Quiet: The Power of Introverts in a World That Can’t Stop Talking is a book that helps introverts claim a respectable place in society. Susan Cain, a self-proclaimed introvert, takes on our culture’s love of “outgoing” people. In school, kids are put in groups to learn; at work, we “collaborate” and work in teams–all difficult for introverts. Many organizations now require a personality inventory like Myers-Briggs® before a job offer is extended. Introverts are weeded out as “not fitting in.”
Susan Cain sees a big link between the 1963’s publication of The Feminine Mystique and Quiet. Cain says,
“Introverts are to extroverts what women were to men at that time–second-class citizens with gigantic amounts of untapped talent. Our schools, workplaces, and religious institutions are designed for extroverts, and many introverts believe that there is something wrong with them and that they should try to “pass” as extroverts. The bias against introversion leads to a colossal waste of talent, energy, and, ultimately, happiness.”
I’m reading the book for the second time now, and am finding it more interesting than the first time. It’s good to know that introverts may process more slowly, but it’s also more carefully, and when they do speak, it’s generally powered with information and facts, not bluster and hype.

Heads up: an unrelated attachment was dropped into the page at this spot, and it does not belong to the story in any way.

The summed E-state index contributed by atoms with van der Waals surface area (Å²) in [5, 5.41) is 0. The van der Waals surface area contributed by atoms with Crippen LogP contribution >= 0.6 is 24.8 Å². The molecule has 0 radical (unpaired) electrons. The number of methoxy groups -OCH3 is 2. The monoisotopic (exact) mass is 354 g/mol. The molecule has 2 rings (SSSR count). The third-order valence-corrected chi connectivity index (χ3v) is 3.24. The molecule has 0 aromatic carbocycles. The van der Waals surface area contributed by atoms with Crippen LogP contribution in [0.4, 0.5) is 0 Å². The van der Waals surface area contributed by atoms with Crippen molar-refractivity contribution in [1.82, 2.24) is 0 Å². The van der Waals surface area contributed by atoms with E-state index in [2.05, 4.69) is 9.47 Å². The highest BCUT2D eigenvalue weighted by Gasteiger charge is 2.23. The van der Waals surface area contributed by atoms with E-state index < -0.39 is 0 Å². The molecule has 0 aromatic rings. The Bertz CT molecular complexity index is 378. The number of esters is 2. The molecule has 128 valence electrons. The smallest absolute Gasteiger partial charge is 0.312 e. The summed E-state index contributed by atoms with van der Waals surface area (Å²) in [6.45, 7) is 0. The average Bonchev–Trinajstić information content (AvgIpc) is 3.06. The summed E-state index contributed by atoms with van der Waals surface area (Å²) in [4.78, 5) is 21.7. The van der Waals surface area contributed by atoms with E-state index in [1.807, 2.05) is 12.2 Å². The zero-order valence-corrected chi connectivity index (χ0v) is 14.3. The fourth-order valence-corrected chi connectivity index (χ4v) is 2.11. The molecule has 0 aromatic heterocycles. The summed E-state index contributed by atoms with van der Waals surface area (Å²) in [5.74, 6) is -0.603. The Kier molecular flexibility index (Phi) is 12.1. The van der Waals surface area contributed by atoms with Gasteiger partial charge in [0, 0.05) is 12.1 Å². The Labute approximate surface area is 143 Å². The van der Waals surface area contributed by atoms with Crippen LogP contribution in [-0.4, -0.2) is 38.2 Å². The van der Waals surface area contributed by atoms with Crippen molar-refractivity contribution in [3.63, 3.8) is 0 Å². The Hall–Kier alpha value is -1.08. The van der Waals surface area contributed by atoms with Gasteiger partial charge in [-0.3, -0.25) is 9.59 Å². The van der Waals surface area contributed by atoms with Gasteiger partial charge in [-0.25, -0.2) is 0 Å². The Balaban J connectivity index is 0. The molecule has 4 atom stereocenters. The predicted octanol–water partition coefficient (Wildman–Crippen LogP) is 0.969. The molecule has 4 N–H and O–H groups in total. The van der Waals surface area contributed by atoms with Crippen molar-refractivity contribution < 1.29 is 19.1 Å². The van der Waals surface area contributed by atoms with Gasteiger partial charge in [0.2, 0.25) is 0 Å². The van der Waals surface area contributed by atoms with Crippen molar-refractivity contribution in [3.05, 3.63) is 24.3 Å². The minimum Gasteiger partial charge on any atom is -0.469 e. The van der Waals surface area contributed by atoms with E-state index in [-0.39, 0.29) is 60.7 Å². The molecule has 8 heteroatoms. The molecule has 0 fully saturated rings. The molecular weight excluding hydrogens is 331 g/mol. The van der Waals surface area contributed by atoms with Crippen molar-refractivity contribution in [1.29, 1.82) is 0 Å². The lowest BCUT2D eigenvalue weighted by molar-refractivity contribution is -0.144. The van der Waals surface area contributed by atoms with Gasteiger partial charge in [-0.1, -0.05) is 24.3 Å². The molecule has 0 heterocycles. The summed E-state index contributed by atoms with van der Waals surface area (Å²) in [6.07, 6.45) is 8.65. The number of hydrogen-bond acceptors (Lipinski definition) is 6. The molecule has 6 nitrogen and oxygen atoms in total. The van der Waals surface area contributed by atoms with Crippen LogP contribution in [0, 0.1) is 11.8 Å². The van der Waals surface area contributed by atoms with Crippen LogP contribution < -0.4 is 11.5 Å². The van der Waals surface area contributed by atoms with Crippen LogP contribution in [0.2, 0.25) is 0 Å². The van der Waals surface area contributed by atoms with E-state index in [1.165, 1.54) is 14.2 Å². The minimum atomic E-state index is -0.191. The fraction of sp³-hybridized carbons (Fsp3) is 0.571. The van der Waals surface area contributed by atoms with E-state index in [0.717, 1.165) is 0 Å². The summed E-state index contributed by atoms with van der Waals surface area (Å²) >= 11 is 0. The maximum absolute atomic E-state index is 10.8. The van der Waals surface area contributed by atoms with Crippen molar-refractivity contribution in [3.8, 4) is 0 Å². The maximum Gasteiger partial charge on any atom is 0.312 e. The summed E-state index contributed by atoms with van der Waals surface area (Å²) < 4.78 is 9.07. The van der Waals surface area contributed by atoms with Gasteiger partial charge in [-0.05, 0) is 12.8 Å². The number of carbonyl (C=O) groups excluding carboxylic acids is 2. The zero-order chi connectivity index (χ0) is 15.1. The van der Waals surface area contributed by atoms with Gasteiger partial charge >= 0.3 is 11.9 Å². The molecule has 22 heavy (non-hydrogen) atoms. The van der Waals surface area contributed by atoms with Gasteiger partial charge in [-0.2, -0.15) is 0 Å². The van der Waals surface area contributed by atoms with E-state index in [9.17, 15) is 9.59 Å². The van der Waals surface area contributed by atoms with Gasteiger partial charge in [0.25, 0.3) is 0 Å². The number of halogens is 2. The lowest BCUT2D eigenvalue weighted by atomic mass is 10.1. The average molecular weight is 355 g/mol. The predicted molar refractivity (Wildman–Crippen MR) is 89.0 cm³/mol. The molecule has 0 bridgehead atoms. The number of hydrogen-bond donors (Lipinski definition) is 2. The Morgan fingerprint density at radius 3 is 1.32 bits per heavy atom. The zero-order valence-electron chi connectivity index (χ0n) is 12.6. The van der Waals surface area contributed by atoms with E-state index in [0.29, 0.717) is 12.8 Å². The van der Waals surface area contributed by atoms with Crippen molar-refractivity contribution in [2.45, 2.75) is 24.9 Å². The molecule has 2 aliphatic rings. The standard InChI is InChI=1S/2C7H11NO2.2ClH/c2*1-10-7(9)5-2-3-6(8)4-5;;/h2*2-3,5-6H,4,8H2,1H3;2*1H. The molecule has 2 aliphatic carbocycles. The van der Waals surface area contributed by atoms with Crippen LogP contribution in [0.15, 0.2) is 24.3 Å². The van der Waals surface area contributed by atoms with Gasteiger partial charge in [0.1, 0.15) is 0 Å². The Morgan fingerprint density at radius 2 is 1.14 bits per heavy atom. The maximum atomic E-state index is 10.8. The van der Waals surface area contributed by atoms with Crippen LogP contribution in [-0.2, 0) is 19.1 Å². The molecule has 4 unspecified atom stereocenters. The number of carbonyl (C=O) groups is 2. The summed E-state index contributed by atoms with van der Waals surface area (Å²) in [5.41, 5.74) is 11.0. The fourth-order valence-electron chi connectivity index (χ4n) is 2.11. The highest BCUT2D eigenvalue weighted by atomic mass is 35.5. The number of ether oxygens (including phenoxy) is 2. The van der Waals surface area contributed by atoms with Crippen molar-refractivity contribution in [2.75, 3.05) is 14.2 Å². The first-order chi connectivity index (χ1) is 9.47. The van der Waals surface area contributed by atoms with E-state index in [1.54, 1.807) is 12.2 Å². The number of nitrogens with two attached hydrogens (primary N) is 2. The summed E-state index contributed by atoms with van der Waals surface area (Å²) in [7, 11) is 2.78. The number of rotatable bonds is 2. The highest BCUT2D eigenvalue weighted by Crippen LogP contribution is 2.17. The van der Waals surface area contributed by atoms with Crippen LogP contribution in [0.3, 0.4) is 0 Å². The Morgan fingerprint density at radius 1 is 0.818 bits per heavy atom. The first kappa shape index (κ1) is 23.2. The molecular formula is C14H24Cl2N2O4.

Cain points out the advantages of being an introvert:
“introverts like to be alone–and introverts enjoy being cooperative. Studies suggest that many of the most creative people are introverts, and this is partly because of their capacity for quiet. Introverts are careful, reflective thinkers who can tolerate the solitude that idea-generation requires. On the other hand, implementing good ideas requires cooperation, and introverts are more likely to prefer cooperative environments, while extroverts favor competitive ones.”
I like the mix of research and personal stories. I don’t claim the book is hard science, but it is an eye opener for all the people who think that Type A workers are the only ones who can make a financially or culturally meaningful contribution.
—Quinn McDonald is a writer, creativity coach, and introvert.